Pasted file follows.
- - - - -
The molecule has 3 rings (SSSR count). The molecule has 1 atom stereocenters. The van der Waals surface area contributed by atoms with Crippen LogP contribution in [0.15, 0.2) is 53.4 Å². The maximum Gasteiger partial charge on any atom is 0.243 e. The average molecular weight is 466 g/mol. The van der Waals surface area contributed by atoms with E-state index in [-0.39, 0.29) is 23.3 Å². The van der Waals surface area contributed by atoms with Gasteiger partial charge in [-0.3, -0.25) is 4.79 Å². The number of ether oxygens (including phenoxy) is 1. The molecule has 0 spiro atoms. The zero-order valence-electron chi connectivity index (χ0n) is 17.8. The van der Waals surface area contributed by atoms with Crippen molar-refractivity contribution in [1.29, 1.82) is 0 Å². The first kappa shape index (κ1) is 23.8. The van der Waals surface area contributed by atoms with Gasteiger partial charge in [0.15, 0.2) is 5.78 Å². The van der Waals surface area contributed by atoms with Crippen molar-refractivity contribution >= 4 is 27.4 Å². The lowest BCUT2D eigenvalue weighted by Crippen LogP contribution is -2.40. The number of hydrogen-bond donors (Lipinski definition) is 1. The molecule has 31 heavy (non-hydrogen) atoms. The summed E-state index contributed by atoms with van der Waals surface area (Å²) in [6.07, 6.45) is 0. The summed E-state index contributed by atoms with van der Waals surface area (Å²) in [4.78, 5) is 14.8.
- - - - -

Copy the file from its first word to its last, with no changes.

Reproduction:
The molecule has 3 rings (SSSR count). The molecule has 1 atom stereocenters. The van der Waals surface area contributed by atoms with Crippen LogP contribution in [0.15, 0.2) is 53.4 Å². The maximum Gasteiger partial charge on any atom is 0.243 e. The average molecular weight is 466 g/mol. The van der Waals surface area contributed by atoms with E-state index in [-0.39, 0.29) is 23.3 Å². The van der Waals surface area contributed by atoms with Gasteiger partial charge in [-0.3, -0.25) is 4.79 Å². The number of ether oxygens (including phenoxy) is 1. The molecule has 0 spiro atoms. The zero-order valence-electron chi connectivity index (χ0n) is 17.8. The van der Waals surface area contributed by atoms with Crippen molar-refractivity contribution in [1.29, 1.82) is 0 Å². The first kappa shape index (κ1) is 23.8. The van der Waals surface area contributed by atoms with Gasteiger partial charge in [0.15, 0.2) is 5.78 Å². The van der Waals surface area contributed by atoms with Crippen molar-refractivity contribution >= 4 is 27.4 Å². The lowest BCUT2D eigenvalue weighted by Crippen LogP contribution is -2.40. The number of hydrogen-bond donors (Lipinski definition) is 1. The molecule has 31 heavy (non-hydrogen) atoms. The summed E-state index contributed by atoms with van der Waals surface area (Å²) in [6.07, 6.45) is 0. The summed E-state index contributed by atoms with van der Waals surface area (Å²) in [4.78, 5) is 14.8.